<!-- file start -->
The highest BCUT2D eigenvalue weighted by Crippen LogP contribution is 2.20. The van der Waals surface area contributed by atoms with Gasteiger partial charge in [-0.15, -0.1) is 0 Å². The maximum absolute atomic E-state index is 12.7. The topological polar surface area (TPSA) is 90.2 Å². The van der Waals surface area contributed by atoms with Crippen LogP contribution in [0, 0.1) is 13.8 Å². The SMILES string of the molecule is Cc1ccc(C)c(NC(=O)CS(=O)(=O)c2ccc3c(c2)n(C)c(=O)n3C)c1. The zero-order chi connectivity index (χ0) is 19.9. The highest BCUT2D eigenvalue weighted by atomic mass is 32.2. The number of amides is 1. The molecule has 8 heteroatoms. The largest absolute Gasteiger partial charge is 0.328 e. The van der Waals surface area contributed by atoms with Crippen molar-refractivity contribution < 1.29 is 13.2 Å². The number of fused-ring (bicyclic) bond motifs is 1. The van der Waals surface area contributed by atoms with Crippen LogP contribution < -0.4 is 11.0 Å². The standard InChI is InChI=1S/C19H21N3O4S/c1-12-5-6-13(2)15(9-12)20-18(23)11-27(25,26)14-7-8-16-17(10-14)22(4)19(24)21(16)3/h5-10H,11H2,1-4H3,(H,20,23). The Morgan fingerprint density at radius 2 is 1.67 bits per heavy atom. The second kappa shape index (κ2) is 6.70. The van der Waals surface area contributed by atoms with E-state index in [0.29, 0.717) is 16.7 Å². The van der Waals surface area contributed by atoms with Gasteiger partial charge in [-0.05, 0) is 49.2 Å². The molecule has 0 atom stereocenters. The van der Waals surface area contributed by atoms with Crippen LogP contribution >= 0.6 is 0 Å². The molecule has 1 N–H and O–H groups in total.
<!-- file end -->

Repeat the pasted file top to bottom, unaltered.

The highest BCUT2D eigenvalue weighted by Crippen LogP contribution is 2.20. The van der Waals surface area contributed by atoms with Gasteiger partial charge in [-0.15, -0.1) is 0 Å². The maximum absolute atomic E-state index is 12.7. The topological polar surface area (TPSA) is 90.2 Å². The van der Waals surface area contributed by atoms with Crippen LogP contribution in [0, 0.1) is 13.8 Å². The SMILES string of the molecule is Cc1ccc(C)c(NC(=O)CS(=O)(=O)c2ccc3c(c2)n(C)c(=O)n3C)c1. The zero-order chi connectivity index (χ0) is 19.9. The highest BCUT2D eigenvalue weighted by atomic mass is 32.2. The number of amides is 1. The molecule has 8 heteroatoms. The largest absolute Gasteiger partial charge is 0.328 e. The van der Waals surface area contributed by atoms with Crippen molar-refractivity contribution < 1.29 is 13.2 Å². The number of fused-ring (bicyclic) bond motifs is 1. The van der Waals surface area contributed by atoms with Crippen LogP contribution < -0.4 is 11.0 Å². The standard InChI is InChI=1S/C19H21N3O4S/c1-12-5-6-13(2)15(9-12)20-18(23)11-27(25,26)14-7-8-16-17(10-14)22(4)19(24)21(16)3/h5-10H,11H2,1-4H3,(H,20,23). The Morgan fingerprint density at radius 2 is 1.67 bits per heavy atom. The second kappa shape index (κ2) is 6.70. The van der Waals surface area contributed by atoms with E-state index in [0.29, 0.717) is 16.7 Å². The van der Waals surface area contributed by atoms with Gasteiger partial charge in [-0.05, 0) is 49.2 Å². The molecule has 0 atom stereocenters. The van der Waals surface area contributed by atoms with Crippen LogP contribution >= 0.6 is 0 Å². The molecule has 1 N–H and O–H groups in total.